different (viewed just as Napoleonic chic-lit) is that she's interrogating the hide off that Romantic Hero, as popular then as now, and his moods, and his egotistical vaccillation between lovers, and his tormented soul. De Stael sets Oswald up as the acme of "sensitive" masculine cool, and then shows how he thinks only of himself, and destroys the lives of any poor woman who loves him. This is an interesting concept to start with. Plus, the armchair tourism is exceptional. De Stael knows a huge amount about Ancient and Modern Italian sites, history, customs, landscapes. She's also done all the travel, and uses her own experiences with skill and relish. This book would make you want to take ship at once for that vanished Italy, preferably crossing the perilous passes of the Alps at night, and in a snowstorm. Note the fever-haunted desolation of the Campagna, where nothing grows and you risk your life in spending a night there. Nobody gets bitten by insects in the marshy wilderness, but that's probably good-taste censorship. Nothing too disgusting is recounted about bedbugs, fleas or awful latrines in inns of passage either.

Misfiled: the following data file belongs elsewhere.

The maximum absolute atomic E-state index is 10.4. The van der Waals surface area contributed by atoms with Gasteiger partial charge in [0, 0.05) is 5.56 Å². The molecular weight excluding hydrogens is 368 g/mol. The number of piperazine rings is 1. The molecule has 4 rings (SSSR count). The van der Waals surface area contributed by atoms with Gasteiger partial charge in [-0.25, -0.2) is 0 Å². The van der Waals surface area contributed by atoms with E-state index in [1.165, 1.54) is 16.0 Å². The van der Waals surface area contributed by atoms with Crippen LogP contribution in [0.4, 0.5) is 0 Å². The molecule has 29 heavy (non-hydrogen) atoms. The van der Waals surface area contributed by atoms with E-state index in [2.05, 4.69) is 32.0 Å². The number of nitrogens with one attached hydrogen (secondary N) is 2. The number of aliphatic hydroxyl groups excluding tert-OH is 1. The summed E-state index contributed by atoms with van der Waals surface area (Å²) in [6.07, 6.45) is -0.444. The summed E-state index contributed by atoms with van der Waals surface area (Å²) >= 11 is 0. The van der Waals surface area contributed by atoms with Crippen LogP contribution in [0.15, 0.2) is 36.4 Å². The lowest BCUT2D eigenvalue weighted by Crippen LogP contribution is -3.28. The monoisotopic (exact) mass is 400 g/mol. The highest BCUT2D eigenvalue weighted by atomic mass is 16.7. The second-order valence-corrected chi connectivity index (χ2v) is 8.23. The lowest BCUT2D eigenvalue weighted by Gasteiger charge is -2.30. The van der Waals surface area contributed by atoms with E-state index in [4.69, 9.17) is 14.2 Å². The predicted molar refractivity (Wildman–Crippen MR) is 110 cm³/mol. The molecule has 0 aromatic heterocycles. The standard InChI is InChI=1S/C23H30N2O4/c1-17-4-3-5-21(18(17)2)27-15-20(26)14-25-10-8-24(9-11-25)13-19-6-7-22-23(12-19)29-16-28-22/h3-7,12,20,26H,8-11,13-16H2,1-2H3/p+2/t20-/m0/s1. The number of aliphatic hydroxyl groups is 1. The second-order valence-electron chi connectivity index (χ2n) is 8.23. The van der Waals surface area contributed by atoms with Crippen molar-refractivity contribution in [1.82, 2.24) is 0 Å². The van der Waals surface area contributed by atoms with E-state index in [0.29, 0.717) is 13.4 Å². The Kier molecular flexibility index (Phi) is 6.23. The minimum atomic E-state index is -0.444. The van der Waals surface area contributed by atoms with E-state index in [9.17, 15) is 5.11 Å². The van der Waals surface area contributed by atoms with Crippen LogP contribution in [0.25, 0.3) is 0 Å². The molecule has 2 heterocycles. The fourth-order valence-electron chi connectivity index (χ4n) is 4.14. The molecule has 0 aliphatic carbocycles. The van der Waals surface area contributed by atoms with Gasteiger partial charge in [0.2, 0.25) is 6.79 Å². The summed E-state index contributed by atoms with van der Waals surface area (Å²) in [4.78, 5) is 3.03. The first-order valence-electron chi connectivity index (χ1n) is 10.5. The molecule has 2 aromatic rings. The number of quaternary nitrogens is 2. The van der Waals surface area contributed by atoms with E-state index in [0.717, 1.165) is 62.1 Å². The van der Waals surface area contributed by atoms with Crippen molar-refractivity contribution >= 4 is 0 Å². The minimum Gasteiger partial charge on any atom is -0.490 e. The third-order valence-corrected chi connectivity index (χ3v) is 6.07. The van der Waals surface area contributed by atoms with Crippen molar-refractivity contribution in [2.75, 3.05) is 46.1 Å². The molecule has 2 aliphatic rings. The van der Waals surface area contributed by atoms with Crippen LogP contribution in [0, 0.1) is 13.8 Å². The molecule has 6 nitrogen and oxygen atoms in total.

The actual fiction element is the weakest feature, as De Stael is an eighteenth century writer who tends to speeches rather than dialogue, and set pieces rather than narrative drive. Famously, she dismissed Jane Austen, on the other side of the divide, as "vulgar". The political element, surprising in a romantic novel, is unmistakeable. Corinne is the Anti-Napoleon. She's the Queen of Peace, Mistress of the feminine-coded arts. Champion of liberty, equality, amitié
, (thanks to greywyvern, you are right I was just being lazy); plus another one, which Mme De Stael has just invented, diversity